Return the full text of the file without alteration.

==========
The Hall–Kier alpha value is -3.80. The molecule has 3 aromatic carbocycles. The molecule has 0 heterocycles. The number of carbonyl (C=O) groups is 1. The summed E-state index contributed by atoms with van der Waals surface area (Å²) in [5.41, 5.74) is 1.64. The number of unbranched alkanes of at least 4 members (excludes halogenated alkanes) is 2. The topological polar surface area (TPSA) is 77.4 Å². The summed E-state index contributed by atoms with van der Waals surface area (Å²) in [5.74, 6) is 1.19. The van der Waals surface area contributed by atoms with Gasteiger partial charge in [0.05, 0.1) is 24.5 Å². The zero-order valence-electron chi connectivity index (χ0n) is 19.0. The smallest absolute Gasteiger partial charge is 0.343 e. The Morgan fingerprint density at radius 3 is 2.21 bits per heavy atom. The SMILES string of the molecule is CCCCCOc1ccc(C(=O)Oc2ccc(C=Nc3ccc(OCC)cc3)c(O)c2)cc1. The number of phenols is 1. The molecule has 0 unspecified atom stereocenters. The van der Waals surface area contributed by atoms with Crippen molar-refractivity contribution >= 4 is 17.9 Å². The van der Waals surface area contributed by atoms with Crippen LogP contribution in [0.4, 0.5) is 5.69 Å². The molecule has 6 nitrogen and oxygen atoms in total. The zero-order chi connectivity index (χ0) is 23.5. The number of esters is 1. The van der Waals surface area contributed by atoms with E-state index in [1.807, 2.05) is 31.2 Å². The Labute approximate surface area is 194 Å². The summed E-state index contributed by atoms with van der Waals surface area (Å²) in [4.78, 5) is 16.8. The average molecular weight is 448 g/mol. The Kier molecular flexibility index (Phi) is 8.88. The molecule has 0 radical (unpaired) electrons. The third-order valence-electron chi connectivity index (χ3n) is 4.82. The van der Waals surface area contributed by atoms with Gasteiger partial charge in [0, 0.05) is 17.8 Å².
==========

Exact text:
The Hall–Kier alpha value is -3.80. The molecule has 3 aromatic carbocycles. The molecule has 0 heterocycles. The number of carbonyl (C=O) groups is 1. The summed E-state index contributed by atoms with van der Waals surface area (Å²) in [5.41, 5.74) is 1.64. The number of unbranched alkanes of at least 4 members (excludes halogenated alkanes) is 2. The topological polar surface area (TPSA) is 77.4 Å². The summed E-state index contributed by atoms with van der Waals surface area (Å²) in [5.74, 6) is 1.19. The van der Waals surface area contributed by atoms with Gasteiger partial charge in [0.05, 0.1) is 24.5 Å². The zero-order valence-electron chi connectivity index (χ0n) is 19.0. The smallest absolute Gasteiger partial charge is 0.343 e. The Morgan fingerprint density at radius 3 is 2.21 bits per heavy atom. The SMILES string of the molecule is CCCCCOc1ccc(C(=O)Oc2ccc(C=Nc3ccc(OCC)cc3)c(O)c2)cc1. The number of phenols is 1. The molecule has 0 unspecified atom stereocenters. The van der Waals surface area contributed by atoms with Crippen molar-refractivity contribution >= 4 is 17.9 Å². The van der Waals surface area contributed by atoms with Crippen LogP contribution in [0.4, 0.5) is 5.69 Å². The molecule has 6 nitrogen and oxygen atoms in total. The zero-order chi connectivity index (χ0) is 23.5. The number of esters is 1. The van der Waals surface area contributed by atoms with E-state index in [1.807, 2.05) is 31.2 Å². The Labute approximate surface area is 194 Å². The summed E-state index contributed by atoms with van der Waals surface area (Å²) in [4.78, 5) is 16.8. The average molecular weight is 448 g/mol. The Kier molecular flexibility index (Phi) is 8.88. The molecule has 0 radical (unpaired) electrons. The third-order valence-electron chi connectivity index (χ3n) is 4.82. The van der Waals surface area contributed by atoms with Gasteiger partial charge in [0, 0.05) is 17.8 Å².